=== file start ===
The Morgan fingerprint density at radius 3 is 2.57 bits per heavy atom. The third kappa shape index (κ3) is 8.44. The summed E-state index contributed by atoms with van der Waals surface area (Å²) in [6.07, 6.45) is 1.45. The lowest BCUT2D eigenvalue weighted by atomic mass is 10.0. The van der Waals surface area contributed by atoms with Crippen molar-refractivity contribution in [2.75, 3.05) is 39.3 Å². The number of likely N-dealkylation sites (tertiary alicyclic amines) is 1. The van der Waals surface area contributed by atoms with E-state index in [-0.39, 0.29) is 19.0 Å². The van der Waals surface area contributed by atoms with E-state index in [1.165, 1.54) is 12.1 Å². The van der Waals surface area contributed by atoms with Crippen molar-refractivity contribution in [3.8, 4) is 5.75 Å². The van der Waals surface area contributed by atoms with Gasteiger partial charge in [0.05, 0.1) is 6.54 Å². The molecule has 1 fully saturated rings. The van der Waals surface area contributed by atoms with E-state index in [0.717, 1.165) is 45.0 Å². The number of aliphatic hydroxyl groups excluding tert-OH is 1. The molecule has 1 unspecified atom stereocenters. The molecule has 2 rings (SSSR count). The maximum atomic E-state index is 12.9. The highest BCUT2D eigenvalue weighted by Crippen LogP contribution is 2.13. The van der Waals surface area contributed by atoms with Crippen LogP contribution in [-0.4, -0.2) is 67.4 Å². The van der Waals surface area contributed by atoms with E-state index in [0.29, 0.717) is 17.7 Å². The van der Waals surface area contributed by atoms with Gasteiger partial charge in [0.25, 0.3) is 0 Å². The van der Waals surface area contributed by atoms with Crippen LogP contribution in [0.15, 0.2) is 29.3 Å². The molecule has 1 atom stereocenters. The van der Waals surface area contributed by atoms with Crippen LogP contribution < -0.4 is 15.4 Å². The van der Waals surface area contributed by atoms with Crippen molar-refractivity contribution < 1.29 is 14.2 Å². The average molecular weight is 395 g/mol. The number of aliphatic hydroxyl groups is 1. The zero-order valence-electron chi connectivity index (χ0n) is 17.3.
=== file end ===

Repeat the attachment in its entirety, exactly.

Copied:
The Morgan fingerprint density at radius 3 is 2.57 bits per heavy atom. The third kappa shape index (κ3) is 8.44. The summed E-state index contributed by atoms with van der Waals surface area (Å²) in [6.07, 6.45) is 1.45. The lowest BCUT2D eigenvalue weighted by atomic mass is 10.0. The van der Waals surface area contributed by atoms with Crippen molar-refractivity contribution in [2.75, 3.05) is 39.3 Å². The number of likely N-dealkylation sites (tertiary alicyclic amines) is 1. The van der Waals surface area contributed by atoms with E-state index in [-0.39, 0.29) is 19.0 Å². The van der Waals surface area contributed by atoms with E-state index in [1.165, 1.54) is 12.1 Å². The van der Waals surface area contributed by atoms with Crippen molar-refractivity contribution in [3.8, 4) is 5.75 Å². The van der Waals surface area contributed by atoms with Gasteiger partial charge in [0.05, 0.1) is 6.54 Å². The molecule has 1 fully saturated rings. The van der Waals surface area contributed by atoms with E-state index in [0.717, 1.165) is 45.0 Å². The number of aliphatic hydroxyl groups excluding tert-OH is 1. The molecule has 1 unspecified atom stereocenters. The molecule has 2 rings (SSSR count). The maximum atomic E-state index is 12.9. The highest BCUT2D eigenvalue weighted by Crippen LogP contribution is 2.13. The van der Waals surface area contributed by atoms with Crippen LogP contribution in [-0.4, -0.2) is 67.4 Å². The van der Waals surface area contributed by atoms with E-state index in [0.29, 0.717) is 17.7 Å². The van der Waals surface area contributed by atoms with Gasteiger partial charge in [0.25, 0.3) is 0 Å². The van der Waals surface area contributed by atoms with Crippen LogP contribution in [0.15, 0.2) is 29.3 Å². The molecule has 1 atom stereocenters. The van der Waals surface area contributed by atoms with Crippen LogP contribution < -0.4 is 15.4 Å². The van der Waals surface area contributed by atoms with Crippen molar-refractivity contribution < 1.29 is 14.2 Å². The average molecular weight is 395 g/mol. The number of aliphatic hydroxyl groups is 1. The zero-order valence-electron chi connectivity index (χ0n) is 17.3.